* Rising ingredient prices cut size of chocolate bars
* Western consumers buying less but higher quality chocolate
By Nigel Hunt and Marcy Nicholson
LONDON/NEW YORK, Feb 4 (Reuters) - Candy bars have shrunk and economic growth in Asia has slowed, meaning people are eating less chocolate and its key ingredient cocoa, which has seen its price fall this year after defying commodities trends to soar in 2015.
High prices for ingredients last year - including nuts and milk as well as cocoa - helped make chocolate a less affordable treat for consumers in emerging markets such as China and India. Chocoholics in North America and Europe, meanwhile, opted for quality at the expense of quantity.
Market research firm Nielsen has estimated there was a 3.7 percent year-on-year decline in global chocolate confectionery demand in the September-November period.
With food retailers pressing manufacturers to minimise price rises, one response was "shrinkflation". Some companies put smaller bars in the pack but kept the price unchanged.
"It used to be you had 'fun sizes' and now it's bite sizes," said Judith Ganes-Chase, soft commodities expert and president of New York-based J Ganes Consulting. "Fun size" bars in North America are two or three bites big.
A much lower-than-expected crop in Ghana, the world's second largest producer, helped push global cocoa prices up by more than 10 percent last year. The early weeks of 2016 have already seen prices fall back again by as much as 15 percent, as production in Ghana rebounded and some investment funds reduced their holdings in commodities such as cocoa.
But those hoping for chunkier bars or cheaper chocolate are likely to be disappointed, with manufacturers likely to pocket most of whatever they save on ingredients.
Euromonitor analyst Jack Skelly said most chocolate makers are focussed on cutting costs at the moment, noting that cocoa prices are still much higher than a few years ago.
"Profit margins are at the forefront for companies at the moment due to global market slowdown," he said.
Consumers in more affluent countries have developed a taste for premium chocolate, with the extra cost partially offset by less frequent purchases.
Premium chocolate maker Lindt & Spruengli reported sales growth of more than 7 percent in 2015, while mass-market rivals such as U.S.-based Hershey Company have struggled.
The maker of Hershey Kisses and Reese's Peanut Butter Cups reported a bigger-than-expected 5 percent drop in quarterly net sales last week, noting weak demand in China and North America.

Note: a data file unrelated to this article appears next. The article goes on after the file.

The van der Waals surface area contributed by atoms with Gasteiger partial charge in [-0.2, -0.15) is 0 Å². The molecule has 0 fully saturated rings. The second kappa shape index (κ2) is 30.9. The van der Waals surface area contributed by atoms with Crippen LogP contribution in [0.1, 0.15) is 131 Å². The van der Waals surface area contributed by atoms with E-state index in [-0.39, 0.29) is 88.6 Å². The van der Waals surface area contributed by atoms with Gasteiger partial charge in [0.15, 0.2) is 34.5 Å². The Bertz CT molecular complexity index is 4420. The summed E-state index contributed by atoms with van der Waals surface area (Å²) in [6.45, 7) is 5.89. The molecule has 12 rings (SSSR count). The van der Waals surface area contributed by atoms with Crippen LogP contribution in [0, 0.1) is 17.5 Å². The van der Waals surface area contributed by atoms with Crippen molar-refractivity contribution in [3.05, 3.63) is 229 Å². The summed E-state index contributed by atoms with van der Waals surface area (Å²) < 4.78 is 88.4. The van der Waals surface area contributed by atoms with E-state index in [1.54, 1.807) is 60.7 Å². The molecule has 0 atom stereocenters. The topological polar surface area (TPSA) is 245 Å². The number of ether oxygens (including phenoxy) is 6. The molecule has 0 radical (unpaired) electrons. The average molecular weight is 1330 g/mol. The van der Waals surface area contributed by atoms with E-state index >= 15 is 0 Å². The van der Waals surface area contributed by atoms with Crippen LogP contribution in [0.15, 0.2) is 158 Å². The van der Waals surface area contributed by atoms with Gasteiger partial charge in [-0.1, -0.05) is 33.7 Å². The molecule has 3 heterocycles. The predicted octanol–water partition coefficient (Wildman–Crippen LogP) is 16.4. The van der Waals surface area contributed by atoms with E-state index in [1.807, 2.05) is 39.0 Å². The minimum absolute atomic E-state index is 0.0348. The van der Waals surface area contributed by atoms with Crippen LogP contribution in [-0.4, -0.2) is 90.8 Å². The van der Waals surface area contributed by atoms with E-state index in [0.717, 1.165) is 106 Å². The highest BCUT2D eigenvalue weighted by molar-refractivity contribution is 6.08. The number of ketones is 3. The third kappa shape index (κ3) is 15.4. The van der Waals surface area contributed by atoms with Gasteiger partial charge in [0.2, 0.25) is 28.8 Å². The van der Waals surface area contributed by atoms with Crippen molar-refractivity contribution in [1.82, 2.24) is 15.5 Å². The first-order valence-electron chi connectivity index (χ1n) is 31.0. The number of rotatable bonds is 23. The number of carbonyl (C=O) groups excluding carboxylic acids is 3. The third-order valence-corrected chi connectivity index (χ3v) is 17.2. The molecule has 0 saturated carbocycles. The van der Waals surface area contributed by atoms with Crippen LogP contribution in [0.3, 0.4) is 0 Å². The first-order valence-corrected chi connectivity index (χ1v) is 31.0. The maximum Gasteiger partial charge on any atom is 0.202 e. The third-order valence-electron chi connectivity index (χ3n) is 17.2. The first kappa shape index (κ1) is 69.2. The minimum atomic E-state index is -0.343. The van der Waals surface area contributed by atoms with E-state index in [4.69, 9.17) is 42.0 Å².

"We believe the macroeconomic environment and competitive activity in the international markets where we operate will continue to be a headwind for the chocolate category and Hershey in 2016," John P. Bilbrey, president and chief executive of Hershey Co said during a conference call.
Euromonitor analyst Skelly said price rises has stunted demand growth in Asia.
"In emerging markets like China and India I think affordability is a real issue which means chocolate isn't growing as quickly as it could," he said.
The fall in prices for cocoa has already begun to revive demand for grinders, who turn cocoa beans into ingredients like the cocoa butter used to make chocolate.
"We are seeing very keen demand and off-take which is unusual for this time of the year," said Jeff Rasinski, vice-president of procurement and risk management for Blommer Chocolate Company, the biggest cocoa grinder in North America.
Last year's rise in cocoa prices had made it less profitable to grind cocoa. In the 2014/15 (October/September) crop year, the International Cocoa Organization estimated global grindings fell by nearly 5 percent to 4.1 million tonnes.
Analysts and traders said the revival in demand for processed cocoa may be driven by manufacturers restocking inventory, and doesn't necessarily mean people will soon be eating more chocolate.
"There are a lot of people who delayed purchasing when prices were high. They're going to look to take advantage of the lower prices. That's going to help improve grind," Ganes-Chase said.
"It has nothing to do with how much chocolate is being sold on the retail level. This is more about inventory management and trying to lock in lower price levels for manufacturers, bakeries or confectionery manufacturers." (Reporting by Nigel Hunt; editing by Peter Graff)